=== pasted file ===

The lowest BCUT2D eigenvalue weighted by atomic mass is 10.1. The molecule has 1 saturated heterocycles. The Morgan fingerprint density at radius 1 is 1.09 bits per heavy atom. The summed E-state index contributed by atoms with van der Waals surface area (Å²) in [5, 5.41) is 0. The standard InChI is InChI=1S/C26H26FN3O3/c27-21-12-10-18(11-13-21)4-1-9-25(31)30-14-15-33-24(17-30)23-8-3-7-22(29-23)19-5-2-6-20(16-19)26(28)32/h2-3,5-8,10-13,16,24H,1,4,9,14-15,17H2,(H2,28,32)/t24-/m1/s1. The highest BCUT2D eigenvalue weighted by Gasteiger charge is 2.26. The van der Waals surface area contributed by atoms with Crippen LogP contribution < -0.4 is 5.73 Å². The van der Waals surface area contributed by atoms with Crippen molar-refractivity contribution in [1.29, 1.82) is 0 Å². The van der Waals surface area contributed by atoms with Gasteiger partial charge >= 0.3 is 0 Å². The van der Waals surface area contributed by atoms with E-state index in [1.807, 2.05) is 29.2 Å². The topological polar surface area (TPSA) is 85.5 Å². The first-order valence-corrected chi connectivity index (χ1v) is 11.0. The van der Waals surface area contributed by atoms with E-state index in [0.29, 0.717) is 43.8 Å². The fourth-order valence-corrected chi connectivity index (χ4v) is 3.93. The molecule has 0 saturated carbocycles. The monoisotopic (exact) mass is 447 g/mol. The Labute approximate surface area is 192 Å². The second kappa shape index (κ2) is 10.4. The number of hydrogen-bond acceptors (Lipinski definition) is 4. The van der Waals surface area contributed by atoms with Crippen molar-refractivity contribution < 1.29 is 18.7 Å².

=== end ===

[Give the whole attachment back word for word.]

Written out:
The lowest BCUT2D eigenvalue weighted by atomic mass is 10.1. The molecule has 1 saturated heterocycles. The Morgan fingerprint density at radius 1 is 1.09 bits per heavy atom. The summed E-state index contributed by atoms with van der Waals surface area (Å²) in [5, 5.41) is 0. The standard InChI is InChI=1S/C26H26FN3O3/c27-21-12-10-18(11-13-21)4-1-9-25(31)30-14-15-33-24(17-30)23-8-3-7-22(29-23)19-5-2-6-20(16-19)26(28)32/h2-3,5-8,10-13,16,24H,1,4,9,14-15,17H2,(H2,28,32)/t24-/m1/s1. The highest BCUT2D eigenvalue weighted by Gasteiger charge is 2.26. The van der Waals surface area contributed by atoms with Crippen LogP contribution < -0.4 is 5.73 Å². The van der Waals surface area contributed by atoms with Crippen molar-refractivity contribution in [1.29, 1.82) is 0 Å². The van der Waals surface area contributed by atoms with Gasteiger partial charge >= 0.3 is 0 Å². The van der Waals surface area contributed by atoms with E-state index in [1.807, 2.05) is 29.2 Å². The topological polar surface area (TPSA) is 85.5 Å². The first-order valence-corrected chi connectivity index (χ1v) is 11.0. The van der Waals surface area contributed by atoms with E-state index in [0.29, 0.717) is 43.8 Å². The fourth-order valence-corrected chi connectivity index (χ4v) is 3.93. The molecule has 0 saturated carbocycles. The monoisotopic (exact) mass is 447 g/mol. The Labute approximate surface area is 192 Å². The second kappa shape index (κ2) is 10.4. The number of hydrogen-bond acceptors (Lipinski definition) is 4. The van der Waals surface area contributed by atoms with Crippen molar-refractivity contribution < 1.29 is 18.7 Å².